Wednesday Mar 30, 2022
COVID-management strategies meant different things to people employed in different sectors during the last two years. Non-critical activities came to a stop. This meant either work-from-home (WFH) for those who could (largely white-collar workers) or layoffs and a resultant loss of income (largely blue-collar workers). For those deemed to be in critical jobs, which came to include the food supply chain, logistics, in addition to the healthcare sector, it meant the opposite — more work, no vacations and job security but also a greater risk of exposure and infection.
Among the professionals that did not get a break were educators. Although schools and universities around the world remained closed for extended periods, administrators just ordered educators to "switch to online instruction", dusted off their hands and that was that — their job was done.
However, things were largely chaotic in online classrooms in Pakistan. The situation exposed an utter lack of understanding of university administrators. Educators received little to no support from their institutions — such as training for online instructions or material and equipment support. Videos of what happened in online classes in Pakistan can still be found on YouTube, Facebook and TikTok. Some make you laugh, cringe or mad but they will all make you cry on the inside.
The Chronicle of Higher Education published a series of articles in- and post-pandemic. According to an article by Abi Ross on February 24, many adjunct (contract) faculty in US universities were left to cover the cost of equipment and switching to online instruction from their own pockets.
Nearly 33% covered all costs themselves, only 15% received any hardware, and 56% received technical support. I have yet to meet a faculty member in Pakistan who received any hardware support from their institution.
There are grainy video clips of instructors stuck at home trying to deliver lectures on small whiteboards with barely legible writing in front of smartphone selfie cams/laptop webcams over (generally) lousy internet connections, while struggling with disruptive Zoom-bombing students. For software, most educators were pointed to the free version of Zoom (and told to figure it out) which (at that time) was never intended for widespread classroom use.
To clueless administrators, online classes meant “just do what you do in a classroom in front of a camera.” But as we now know, that is not how WFH panned out for most people. WFH blurred the lines between office hours and private time. The pressure to be "available" while at home meant WFH employees ended up working 24x7. Everything once handled by simply talking to a colleague now required sending/receiving emails, making/fielding calls. The result was increased anxiety, stress and strain.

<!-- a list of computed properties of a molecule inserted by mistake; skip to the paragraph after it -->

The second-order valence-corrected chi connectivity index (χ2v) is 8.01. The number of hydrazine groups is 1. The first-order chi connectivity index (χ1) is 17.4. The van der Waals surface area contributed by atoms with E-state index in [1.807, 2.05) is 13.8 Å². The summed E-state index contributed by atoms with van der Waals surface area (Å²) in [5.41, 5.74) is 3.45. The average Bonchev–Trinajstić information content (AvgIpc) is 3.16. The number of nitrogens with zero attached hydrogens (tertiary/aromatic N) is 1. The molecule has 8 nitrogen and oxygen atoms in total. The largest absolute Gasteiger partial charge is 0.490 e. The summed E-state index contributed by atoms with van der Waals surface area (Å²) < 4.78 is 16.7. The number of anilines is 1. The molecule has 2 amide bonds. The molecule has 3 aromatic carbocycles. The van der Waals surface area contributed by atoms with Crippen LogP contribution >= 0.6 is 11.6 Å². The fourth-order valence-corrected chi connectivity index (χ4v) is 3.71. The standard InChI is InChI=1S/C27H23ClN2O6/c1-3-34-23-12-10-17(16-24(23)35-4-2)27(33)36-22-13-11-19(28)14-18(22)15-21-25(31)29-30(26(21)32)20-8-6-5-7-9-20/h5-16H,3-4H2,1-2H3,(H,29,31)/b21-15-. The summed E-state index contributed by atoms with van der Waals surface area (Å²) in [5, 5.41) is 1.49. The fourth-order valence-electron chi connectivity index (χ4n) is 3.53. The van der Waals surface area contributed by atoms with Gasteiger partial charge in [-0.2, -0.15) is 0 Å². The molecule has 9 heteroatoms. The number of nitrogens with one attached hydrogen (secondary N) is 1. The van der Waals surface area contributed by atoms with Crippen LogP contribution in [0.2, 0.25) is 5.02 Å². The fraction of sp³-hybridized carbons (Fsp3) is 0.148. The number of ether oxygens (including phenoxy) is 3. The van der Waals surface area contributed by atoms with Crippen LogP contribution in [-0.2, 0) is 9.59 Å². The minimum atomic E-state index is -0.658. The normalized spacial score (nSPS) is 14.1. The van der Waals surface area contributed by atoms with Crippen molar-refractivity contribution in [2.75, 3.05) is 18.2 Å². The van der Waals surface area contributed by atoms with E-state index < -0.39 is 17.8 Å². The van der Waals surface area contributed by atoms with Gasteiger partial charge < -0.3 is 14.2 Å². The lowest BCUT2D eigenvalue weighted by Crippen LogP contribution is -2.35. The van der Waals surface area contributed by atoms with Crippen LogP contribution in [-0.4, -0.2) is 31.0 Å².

The way the switch to online education was handled was a scandal. Many critical workers in general, and educators in particular, felt betrayed by their institutions. Universities’ lack of responsiveness invalidated faculty’s resource requests and safety concerns during the pandemic.
As vaccines began to roll out and become widely available over the course of 2021, restrictions gradually eased. However, by this time a large portion of workers, critical workers in particular, had been continuously subject to these WFH stresses, lockdowns and curfews for a year or more. What came next in the wider economy is now known as 'The Great Resignation’ which continues to this day. The pandemic made many workers re-evaluate their lives and priorities. Many low-wage workers deemed critical resigned in droves, particularly in countries that disbursed financial assistance payments to their populations. The result has been a shortage of workers, rising wages contributing to higher prices.
In academia, The Great Resignation manifested itself differently. Most educators may not fit into the low-wage category, but that did not make the burnout they experienced any less real. What followed in academic circles was very well captured by Kevin R. McClure and Alisa Hicklin Fryar in a January 19, 2022 article titled "The Great Faculty Disengagement", which has its own discussion thread on the /r/Professors subreddit. Many close to retirement age decided to bow out early. Faculty continues to do what it must (teach classes, supervise graduate students) but little more. Many have scaled back on volunteering their time for assignments, something academic departments greatly depend on.
While the Great Disengagement is being rendered differently in different countries, it is not confined to any region or country. We are seeing anecdotal effects of this disengagement by faculty in other countries spilling over into Pakistani academia. There appear to be fewer takers for openings, giving applicants from countries like Pakistan a better chance of ‘leveling up’.